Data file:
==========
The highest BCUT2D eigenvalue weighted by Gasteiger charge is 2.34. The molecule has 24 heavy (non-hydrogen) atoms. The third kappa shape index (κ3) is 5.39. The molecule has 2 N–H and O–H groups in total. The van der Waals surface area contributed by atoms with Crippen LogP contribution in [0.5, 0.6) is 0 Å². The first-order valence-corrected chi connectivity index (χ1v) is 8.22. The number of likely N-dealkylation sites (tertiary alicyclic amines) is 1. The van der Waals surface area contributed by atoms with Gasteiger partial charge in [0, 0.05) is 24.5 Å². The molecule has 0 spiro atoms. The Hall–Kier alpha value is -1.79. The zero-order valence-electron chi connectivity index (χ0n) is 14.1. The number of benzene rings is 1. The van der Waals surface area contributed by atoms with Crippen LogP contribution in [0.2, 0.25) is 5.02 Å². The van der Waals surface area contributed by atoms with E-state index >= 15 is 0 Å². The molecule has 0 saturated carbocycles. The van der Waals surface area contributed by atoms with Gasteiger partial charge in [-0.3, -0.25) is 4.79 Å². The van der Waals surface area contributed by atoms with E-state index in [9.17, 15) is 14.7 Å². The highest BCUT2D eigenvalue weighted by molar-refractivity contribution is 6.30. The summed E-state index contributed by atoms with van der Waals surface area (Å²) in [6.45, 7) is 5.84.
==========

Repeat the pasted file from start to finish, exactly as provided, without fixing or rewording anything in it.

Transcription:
The highest BCUT2D eigenvalue weighted by Gasteiger charge is 2.34. The molecule has 24 heavy (non-hydrogen) atoms. The third kappa shape index (κ3) is 5.39. The molecule has 2 N–H and O–H groups in total. The van der Waals surface area contributed by atoms with Crippen LogP contribution in [0.5, 0.6) is 0 Å². The first-order valence-corrected chi connectivity index (χ1v) is 8.22. The number of likely N-dealkylation sites (tertiary alicyclic amines) is 1. The van der Waals surface area contributed by atoms with Gasteiger partial charge in [0, 0.05) is 24.5 Å². The molecule has 0 spiro atoms. The Hall–Kier alpha value is -1.79. The zero-order valence-electron chi connectivity index (χ0n) is 14.1. The number of benzene rings is 1. The van der Waals surface area contributed by atoms with Crippen LogP contribution in [0.2, 0.25) is 5.02 Å². The van der Waals surface area contributed by atoms with E-state index >= 15 is 0 Å². The molecule has 0 saturated carbocycles. The van der Waals surface area contributed by atoms with Gasteiger partial charge in [-0.3, -0.25) is 4.79 Å². The van der Waals surface area contributed by atoms with E-state index in [9.17, 15) is 14.7 Å². The highest BCUT2D eigenvalue weighted by molar-refractivity contribution is 6.30. The summed E-state index contributed by atoms with van der Waals surface area (Å²) in [6.45, 7) is 5.84.